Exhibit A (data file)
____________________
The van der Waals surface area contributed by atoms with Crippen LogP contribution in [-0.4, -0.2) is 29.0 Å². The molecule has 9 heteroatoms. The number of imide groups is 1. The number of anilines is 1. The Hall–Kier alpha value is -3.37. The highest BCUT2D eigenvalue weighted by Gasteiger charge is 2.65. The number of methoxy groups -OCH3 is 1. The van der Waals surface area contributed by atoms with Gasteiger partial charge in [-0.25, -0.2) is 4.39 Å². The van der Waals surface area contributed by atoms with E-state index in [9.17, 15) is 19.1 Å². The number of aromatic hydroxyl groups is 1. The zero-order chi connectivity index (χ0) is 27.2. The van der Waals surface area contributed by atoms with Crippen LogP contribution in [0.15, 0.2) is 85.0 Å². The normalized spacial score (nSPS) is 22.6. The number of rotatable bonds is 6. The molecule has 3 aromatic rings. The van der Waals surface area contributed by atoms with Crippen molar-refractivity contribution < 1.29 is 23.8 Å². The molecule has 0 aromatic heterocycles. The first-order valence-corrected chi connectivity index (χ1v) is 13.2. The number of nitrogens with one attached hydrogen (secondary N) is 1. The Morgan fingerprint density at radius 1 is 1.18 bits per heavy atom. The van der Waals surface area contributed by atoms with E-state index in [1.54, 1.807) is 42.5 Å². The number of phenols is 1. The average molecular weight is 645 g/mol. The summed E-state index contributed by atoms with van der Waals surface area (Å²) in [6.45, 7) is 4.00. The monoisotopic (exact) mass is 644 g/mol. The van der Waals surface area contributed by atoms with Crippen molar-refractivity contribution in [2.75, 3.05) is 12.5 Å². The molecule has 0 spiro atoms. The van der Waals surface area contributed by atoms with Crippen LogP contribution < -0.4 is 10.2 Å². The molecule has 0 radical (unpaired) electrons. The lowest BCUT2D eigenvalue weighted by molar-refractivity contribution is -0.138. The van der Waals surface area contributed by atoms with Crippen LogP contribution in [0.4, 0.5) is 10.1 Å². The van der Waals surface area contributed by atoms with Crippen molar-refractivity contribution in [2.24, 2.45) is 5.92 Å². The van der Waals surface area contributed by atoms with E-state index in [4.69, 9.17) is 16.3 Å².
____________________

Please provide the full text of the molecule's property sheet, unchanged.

The van der Waals surface area contributed by atoms with Crippen LogP contribution in [-0.4, -0.2) is 29.0 Å². The molecule has 9 heteroatoms. The number of imide groups is 1. The number of anilines is 1. The Hall–Kier alpha value is -3.37. The highest BCUT2D eigenvalue weighted by Gasteiger charge is 2.65. The number of methoxy groups -OCH3 is 1. The van der Waals surface area contributed by atoms with Gasteiger partial charge in [-0.25, -0.2) is 4.39 Å². The van der Waals surface area contributed by atoms with E-state index in [9.17, 15) is 19.1 Å². The number of aromatic hydroxyl groups is 1. The zero-order chi connectivity index (χ0) is 27.2. The van der Waals surface area contributed by atoms with Crippen LogP contribution in [0.15, 0.2) is 85.0 Å². The normalized spacial score (nSPS) is 22.6. The number of rotatable bonds is 6. The molecule has 3 aromatic rings. The van der Waals surface area contributed by atoms with Crippen molar-refractivity contribution < 1.29 is 23.8 Å². The molecule has 0 aromatic heterocycles. The first-order valence-corrected chi connectivity index (χ1v) is 13.2. The number of nitrogens with one attached hydrogen (secondary N) is 1. The Morgan fingerprint density at radius 1 is 1.18 bits per heavy atom. The van der Waals surface area contributed by atoms with E-state index in [1.54, 1.807) is 42.5 Å². The number of phenols is 1. The average molecular weight is 645 g/mol. The summed E-state index contributed by atoms with van der Waals surface area (Å²) in [6.45, 7) is 4.00. The monoisotopic (exact) mass is 644 g/mol. The van der Waals surface area contributed by atoms with Crippen molar-refractivity contribution in [2.75, 3.05) is 12.5 Å². The molecule has 0 spiro atoms. The van der Waals surface area contributed by atoms with Crippen LogP contribution < -0.4 is 10.2 Å². The molecule has 0 radical (unpaired) electrons. The lowest BCUT2D eigenvalue weighted by molar-refractivity contribution is -0.138. The van der Waals surface area contributed by atoms with Crippen LogP contribution in [0.4, 0.5) is 10.1 Å². The van der Waals surface area contributed by atoms with Crippen molar-refractivity contribution in [2.24, 2.45) is 5.92 Å². The van der Waals surface area contributed by atoms with E-state index in [4.69, 9.17) is 16.3 Å².